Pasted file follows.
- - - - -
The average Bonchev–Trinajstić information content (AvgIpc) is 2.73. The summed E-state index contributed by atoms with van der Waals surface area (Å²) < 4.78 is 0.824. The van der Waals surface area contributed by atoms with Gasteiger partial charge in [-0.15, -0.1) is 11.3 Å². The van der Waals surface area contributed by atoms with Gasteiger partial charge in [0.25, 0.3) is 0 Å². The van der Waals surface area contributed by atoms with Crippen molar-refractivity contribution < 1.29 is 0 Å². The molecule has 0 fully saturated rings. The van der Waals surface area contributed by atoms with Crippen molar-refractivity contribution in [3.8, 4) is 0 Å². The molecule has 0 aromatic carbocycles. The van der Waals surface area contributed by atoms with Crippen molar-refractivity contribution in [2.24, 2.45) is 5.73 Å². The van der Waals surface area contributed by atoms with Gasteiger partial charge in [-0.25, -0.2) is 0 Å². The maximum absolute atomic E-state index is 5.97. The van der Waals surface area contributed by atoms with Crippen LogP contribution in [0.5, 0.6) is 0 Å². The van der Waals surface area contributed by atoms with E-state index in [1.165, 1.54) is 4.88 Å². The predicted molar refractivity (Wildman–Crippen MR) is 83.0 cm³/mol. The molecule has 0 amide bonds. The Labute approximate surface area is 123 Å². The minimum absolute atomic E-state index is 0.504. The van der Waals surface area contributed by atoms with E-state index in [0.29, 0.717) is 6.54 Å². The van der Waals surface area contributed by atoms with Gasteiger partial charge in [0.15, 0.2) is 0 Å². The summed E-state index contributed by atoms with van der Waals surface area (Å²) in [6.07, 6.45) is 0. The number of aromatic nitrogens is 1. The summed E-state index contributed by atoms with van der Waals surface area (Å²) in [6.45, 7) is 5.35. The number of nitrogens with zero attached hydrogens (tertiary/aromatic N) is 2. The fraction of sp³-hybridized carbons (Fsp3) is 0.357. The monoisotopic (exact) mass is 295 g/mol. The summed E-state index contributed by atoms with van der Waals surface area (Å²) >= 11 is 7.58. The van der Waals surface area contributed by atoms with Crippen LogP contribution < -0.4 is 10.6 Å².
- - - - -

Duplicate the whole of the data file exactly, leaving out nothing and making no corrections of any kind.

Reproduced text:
The average Bonchev–Trinajstić information content (AvgIpc) is 2.73. The summed E-state index contributed by atoms with van der Waals surface area (Å²) < 4.78 is 0.824. The van der Waals surface area contributed by atoms with Gasteiger partial charge in [-0.15, -0.1) is 11.3 Å². The van der Waals surface area contributed by atoms with Gasteiger partial charge in [0.25, 0.3) is 0 Å². The van der Waals surface area contributed by atoms with Crippen molar-refractivity contribution < 1.29 is 0 Å². The molecule has 0 fully saturated rings. The van der Waals surface area contributed by atoms with Crippen molar-refractivity contribution in [3.8, 4) is 0 Å². The molecule has 0 aromatic carbocycles. The van der Waals surface area contributed by atoms with Crippen molar-refractivity contribution in [2.24, 2.45) is 5.73 Å². The van der Waals surface area contributed by atoms with Gasteiger partial charge in [-0.25, -0.2) is 0 Å². The maximum absolute atomic E-state index is 5.97. The van der Waals surface area contributed by atoms with Crippen LogP contribution in [0.5, 0.6) is 0 Å². The van der Waals surface area contributed by atoms with E-state index in [1.165, 1.54) is 4.88 Å². The predicted molar refractivity (Wildman–Crippen MR) is 83.0 cm³/mol. The molecule has 0 amide bonds. The Labute approximate surface area is 123 Å². The minimum absolute atomic E-state index is 0.504. The van der Waals surface area contributed by atoms with E-state index in [0.29, 0.717) is 6.54 Å². The van der Waals surface area contributed by atoms with Gasteiger partial charge in [0.15, 0.2) is 0 Å². The summed E-state index contributed by atoms with van der Waals surface area (Å²) in [6.07, 6.45) is 0. The number of aromatic nitrogens is 1. The summed E-state index contributed by atoms with van der Waals surface area (Å²) in [6.45, 7) is 5.35. The number of nitrogens with zero attached hydrogens (tertiary/aromatic N) is 2. The fraction of sp³-hybridized carbons (Fsp3) is 0.357. The monoisotopic (exact) mass is 295 g/mol. The summed E-state index contributed by atoms with van der Waals surface area (Å²) >= 11 is 7.58. The van der Waals surface area contributed by atoms with Crippen LogP contribution < -0.4 is 10.6 Å².